[Date Prev][Date Next][Thread Prev][Thread Next][Date Index][Thread Index]
I am interested in psychophysiological responses to unpleasant sounds.
In 2001 we had a discussion on this list on finger nails scraping on a
blackboard. (Were there other threads of relevance to "unpleasant
My present question is: Have there ever been studied the
psychophysiological effects of these sounds, be it peripheral (from hear
beat rate to startle reflex) or central (fMRI or the like)?
Would you guess that the effects elicited by such sounds are the same or
different from other "emotion inducing techniques", such as the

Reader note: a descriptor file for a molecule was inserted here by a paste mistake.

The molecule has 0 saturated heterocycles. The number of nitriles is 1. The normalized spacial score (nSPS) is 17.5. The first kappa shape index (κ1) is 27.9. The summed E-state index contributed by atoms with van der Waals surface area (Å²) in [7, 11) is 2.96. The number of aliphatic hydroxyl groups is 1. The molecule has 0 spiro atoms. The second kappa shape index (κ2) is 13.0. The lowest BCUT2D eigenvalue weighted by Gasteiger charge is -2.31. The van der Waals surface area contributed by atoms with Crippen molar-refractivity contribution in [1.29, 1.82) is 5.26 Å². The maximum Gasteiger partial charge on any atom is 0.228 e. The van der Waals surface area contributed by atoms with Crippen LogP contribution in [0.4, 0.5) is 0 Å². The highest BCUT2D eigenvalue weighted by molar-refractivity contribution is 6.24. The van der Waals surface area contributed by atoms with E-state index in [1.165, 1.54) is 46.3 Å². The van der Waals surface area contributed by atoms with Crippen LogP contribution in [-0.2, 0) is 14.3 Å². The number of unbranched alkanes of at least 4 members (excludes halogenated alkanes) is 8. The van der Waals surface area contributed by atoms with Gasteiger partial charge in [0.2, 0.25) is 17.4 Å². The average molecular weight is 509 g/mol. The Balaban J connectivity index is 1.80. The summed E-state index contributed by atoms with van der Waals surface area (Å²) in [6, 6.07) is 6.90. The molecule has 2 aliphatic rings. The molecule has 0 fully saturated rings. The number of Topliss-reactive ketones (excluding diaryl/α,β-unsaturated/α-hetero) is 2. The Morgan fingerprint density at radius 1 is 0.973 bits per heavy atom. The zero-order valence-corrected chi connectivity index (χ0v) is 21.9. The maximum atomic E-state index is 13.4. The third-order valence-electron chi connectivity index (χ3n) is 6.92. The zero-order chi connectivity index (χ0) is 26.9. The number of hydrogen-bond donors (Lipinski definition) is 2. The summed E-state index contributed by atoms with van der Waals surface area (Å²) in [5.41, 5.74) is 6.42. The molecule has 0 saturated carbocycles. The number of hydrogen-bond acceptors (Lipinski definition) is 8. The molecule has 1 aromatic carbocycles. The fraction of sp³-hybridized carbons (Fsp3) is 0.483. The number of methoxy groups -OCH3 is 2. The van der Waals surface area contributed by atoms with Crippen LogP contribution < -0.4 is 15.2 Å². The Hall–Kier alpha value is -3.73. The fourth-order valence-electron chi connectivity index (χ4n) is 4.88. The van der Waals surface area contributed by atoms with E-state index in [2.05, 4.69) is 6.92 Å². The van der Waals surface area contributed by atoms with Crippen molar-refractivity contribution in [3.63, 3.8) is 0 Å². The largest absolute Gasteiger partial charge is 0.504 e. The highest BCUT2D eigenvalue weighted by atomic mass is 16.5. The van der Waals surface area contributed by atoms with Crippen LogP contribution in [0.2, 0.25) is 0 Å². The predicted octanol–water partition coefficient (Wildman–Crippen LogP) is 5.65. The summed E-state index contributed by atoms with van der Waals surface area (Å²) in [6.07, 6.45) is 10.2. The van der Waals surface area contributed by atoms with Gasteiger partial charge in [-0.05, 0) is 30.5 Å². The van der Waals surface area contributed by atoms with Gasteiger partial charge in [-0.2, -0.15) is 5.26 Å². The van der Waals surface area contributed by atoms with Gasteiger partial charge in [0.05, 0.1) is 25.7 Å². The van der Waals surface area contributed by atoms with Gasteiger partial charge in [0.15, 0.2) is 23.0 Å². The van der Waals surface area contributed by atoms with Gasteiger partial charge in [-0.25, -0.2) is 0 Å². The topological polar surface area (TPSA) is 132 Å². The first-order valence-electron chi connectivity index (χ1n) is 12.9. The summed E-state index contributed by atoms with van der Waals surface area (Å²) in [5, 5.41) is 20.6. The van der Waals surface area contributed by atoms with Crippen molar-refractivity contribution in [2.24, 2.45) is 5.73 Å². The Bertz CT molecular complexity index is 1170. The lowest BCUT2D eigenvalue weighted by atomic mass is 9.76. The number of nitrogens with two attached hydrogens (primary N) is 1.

"International Affective Picture System"?
>From the previous thread I have compiled the following reference list:
Preference for tones as a function
of frequency and intensity.
P&P, 11, 84-88
Halpern, Blake & Hillenbrand (1986).
Psychoacoustics of a chilling sound.
P&P, 39, 77-80.
Evidence for a behavioral significance of
saccular acoustic sensitivity in humans
JASA 110(1), 380-390.
I would be grateful for any hint, be it directly to the question of the
psychophysiological effects of such sounds, or to more papers trying to
get at the physical properties of unpleasant sounds.
PD Dr. Christian Kaernbach
Institut fuer Allgemeine Psychologie